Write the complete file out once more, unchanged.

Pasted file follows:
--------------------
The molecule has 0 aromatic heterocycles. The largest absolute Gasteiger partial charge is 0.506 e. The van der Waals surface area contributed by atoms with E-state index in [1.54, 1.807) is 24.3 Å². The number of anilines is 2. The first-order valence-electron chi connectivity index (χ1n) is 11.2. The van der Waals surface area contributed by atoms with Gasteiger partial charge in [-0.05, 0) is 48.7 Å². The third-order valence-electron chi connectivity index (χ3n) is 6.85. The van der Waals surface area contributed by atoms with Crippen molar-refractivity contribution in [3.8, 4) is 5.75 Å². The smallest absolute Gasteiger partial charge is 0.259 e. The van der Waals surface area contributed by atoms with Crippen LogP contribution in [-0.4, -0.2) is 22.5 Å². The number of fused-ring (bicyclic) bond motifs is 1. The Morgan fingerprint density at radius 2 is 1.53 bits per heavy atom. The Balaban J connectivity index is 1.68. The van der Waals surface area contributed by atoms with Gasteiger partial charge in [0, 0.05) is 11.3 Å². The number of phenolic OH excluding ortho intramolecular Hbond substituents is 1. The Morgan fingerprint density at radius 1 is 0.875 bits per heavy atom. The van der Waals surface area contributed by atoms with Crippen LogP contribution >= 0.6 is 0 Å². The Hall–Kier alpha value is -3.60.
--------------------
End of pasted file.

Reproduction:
The molecule has 0 aromatic heterocycles. The largest absolute Gasteiger partial charge is 0.506 e. The van der Waals surface area contributed by atoms with E-state index in [1.54, 1.807) is 24.3 Å². The number of anilines is 2. The first-order valence-electron chi connectivity index (χ1n) is 11.2. The van der Waals surface area contributed by atoms with Gasteiger partial charge in [-0.05, 0) is 48.7 Å². The third-order valence-electron chi connectivity index (χ3n) is 6.85. The van der Waals surface area contributed by atoms with Crippen molar-refractivity contribution in [3.8, 4) is 5.75 Å². The smallest absolute Gasteiger partial charge is 0.259 e. The van der Waals surface area contributed by atoms with Crippen LogP contribution in [-0.4, -0.2) is 22.5 Å². The number of fused-ring (bicyclic) bond motifs is 1. The Morgan fingerprint density at radius 2 is 1.53 bits per heavy atom. The Balaban J connectivity index is 1.68. The van der Waals surface area contributed by atoms with Gasteiger partial charge in [0, 0.05) is 11.3 Å². The number of phenolic OH excluding ortho intramolecular Hbond substituents is 1. The Morgan fingerprint density at radius 1 is 0.875 bits per heavy atom. The van der Waals surface area contributed by atoms with Crippen LogP contribution >= 0.6 is 0 Å². The Hall–Kier alpha value is -3.60.